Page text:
|Snake caught in bird netting to|
A Southern Pacific Rattlesnake (Crotalus oreganus helleri) became tangled in bird netting under the mother-lode vine at the corner of our property and the snake seems about as long as the vine. There is always a serpent in the Garden of Eden. Always.
How do you remove a live rattlesnake from bird netting without a shotgun, 22 or shovel? Death was not an option. “Don’t kill it,” the Vineyardista pleaded. “The last time you killed a snake the princess became ill.” Is not killing the rattlesnake you captured like pissing into the wind? After you let it go, what are the odds that it will come back to bite you (or worse, your dog)?
First, I loosened the net from where it was caught at the bottom of the fence, to Ms. Snake’s hissing and rattling. I could see a way to cut the net to free her, but it became clear she was tangled and would not be able to wriggle free. So, I called the SnakeBusters, aka our neighbor Steve who is something of a herpetologist with a naturalist’s respect for God’s great creatures, among which he includes snakes. When Steve arrived with a hoe this is what we did:
Releasing Tangled Rattlesnake From Bird Netting
1. Cut netting around snake.
2. Before cutting the final strands of net, Steve attempted to pin the snake’s head to the earth, so we could trim the net closer to the body. As the snake was on a steep slope of decomposed granite, traction was poor, and there was a chance Steve –could slip and fall onto the snake. (This California SnakeBuster works in sandals.)
3. We cut the snake free of the snags and she crawled to lower ground.
4. Steve climbed around the vines to level ground, met the snake, picked it up with his hoe and brought her to the dirt road by our shed. (Nothing like carrying a snake along a thin, steep path of grapevines. He could have easily slipped.)
|Snake on ice.|
6. With darkness falling, we decided to bring the snake to the animal shelter in the morning, where they had the proper gear to take care of her.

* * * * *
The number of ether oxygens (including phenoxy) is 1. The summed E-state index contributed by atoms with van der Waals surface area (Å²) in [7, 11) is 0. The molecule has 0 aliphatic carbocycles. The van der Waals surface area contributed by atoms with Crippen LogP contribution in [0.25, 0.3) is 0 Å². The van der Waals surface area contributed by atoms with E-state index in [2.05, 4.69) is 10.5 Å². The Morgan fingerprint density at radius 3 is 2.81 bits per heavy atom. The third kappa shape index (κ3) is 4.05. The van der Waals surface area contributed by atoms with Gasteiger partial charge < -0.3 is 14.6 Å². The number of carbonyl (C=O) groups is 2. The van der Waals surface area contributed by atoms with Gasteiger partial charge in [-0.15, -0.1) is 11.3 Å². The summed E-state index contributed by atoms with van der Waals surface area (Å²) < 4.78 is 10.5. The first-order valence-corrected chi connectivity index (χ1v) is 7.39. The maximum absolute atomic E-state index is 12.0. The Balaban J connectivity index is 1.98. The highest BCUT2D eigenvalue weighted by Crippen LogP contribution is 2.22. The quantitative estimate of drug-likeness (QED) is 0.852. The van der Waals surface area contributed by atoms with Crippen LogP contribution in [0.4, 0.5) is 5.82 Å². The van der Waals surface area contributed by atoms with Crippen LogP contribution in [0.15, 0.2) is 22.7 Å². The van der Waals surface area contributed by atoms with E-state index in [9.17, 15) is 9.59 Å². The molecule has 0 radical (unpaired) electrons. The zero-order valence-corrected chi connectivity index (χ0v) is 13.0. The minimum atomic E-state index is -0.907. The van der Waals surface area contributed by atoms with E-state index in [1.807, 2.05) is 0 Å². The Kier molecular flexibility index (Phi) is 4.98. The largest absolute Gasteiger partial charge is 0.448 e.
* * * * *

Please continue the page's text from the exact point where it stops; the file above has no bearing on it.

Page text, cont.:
7. I picked out a wine fermenter (aka, 24 gallon Brute container). Steve lifted the snake into the container, and we put on a lid – leaving a crack for air. (Hint: Don’t knock over a Brute container at your neighbor’s house in the country at night because you never know what’s inside.)
8. In the morning, I checked on Ms. Snake. She was quite “genki” and still very pissed. I pulled the container to a shady area and she rattled at me.
9. Back at the house, I tweeted and called the wild animal rescue shelter. I never got through. Not seeing anything on their website about snake rescue, Steve and I discussed plan B.
1. This was plan B, which in hindsight should have been plan A.
1. After work, I bought two 10 lbs. bags of ice at the Deli.
1. Got home, and carefully poured the crushed ice into the container. The first bag covered most of her. The 2nd bag covered her completely. The snake was iced at 6:30 pm
1. At 8 pm, Steve came over with his hoe (his favorite snake tool).
1. We dumped the container, with the snake emerging on the top of the ice. She was moving slowly, but I would say not immobile by any means. Ideally, she would have been on ice a few hours. Instead, it was 90 minutes. Still, she was moving much more slowly than the day before.
|Southern Pacific Rattlesnake on Ice.|
1. Steve calls Ms. Snake “him” but I’ve had experience with 1,000 year old cultivated snakes in China and I know that this is a snake princess from the Middle Kingdom who is seeking her revenge on me.
|Steve manages the snake with his hoe.|
1. In the morning, I carry the container down to the open space canyon adjacent to our property, kick it over and out comes Ms. Snake, angry as ever. When I’ve let smaller snakes go in the past, they quickly scurry away, but Ms. Snake just sits there. I take “our favorite tool” (a stick we use to hang bird neck) and prod her down the hill as she rattles at me. I tell her the same thing I tell the birds I free from the nets: “Don’t come back.”
A friend asked me, “How long is she?” Answer: “I don’t know – we were too busy to measure.” And we still didn’t measure her the 2nd day. I would say she was big enough and she commanded our respect. Steve called her a beautiful specimen.
In hindsight, plan B would have been a good plan A. After we had trapped the snake the first night, that would have been the time to put her on ice (making sure there wasn’t so much ice she would drown when it melted) and to ice her “overnight.” A few more extra hours of cooling would have made her a bit easier to handle.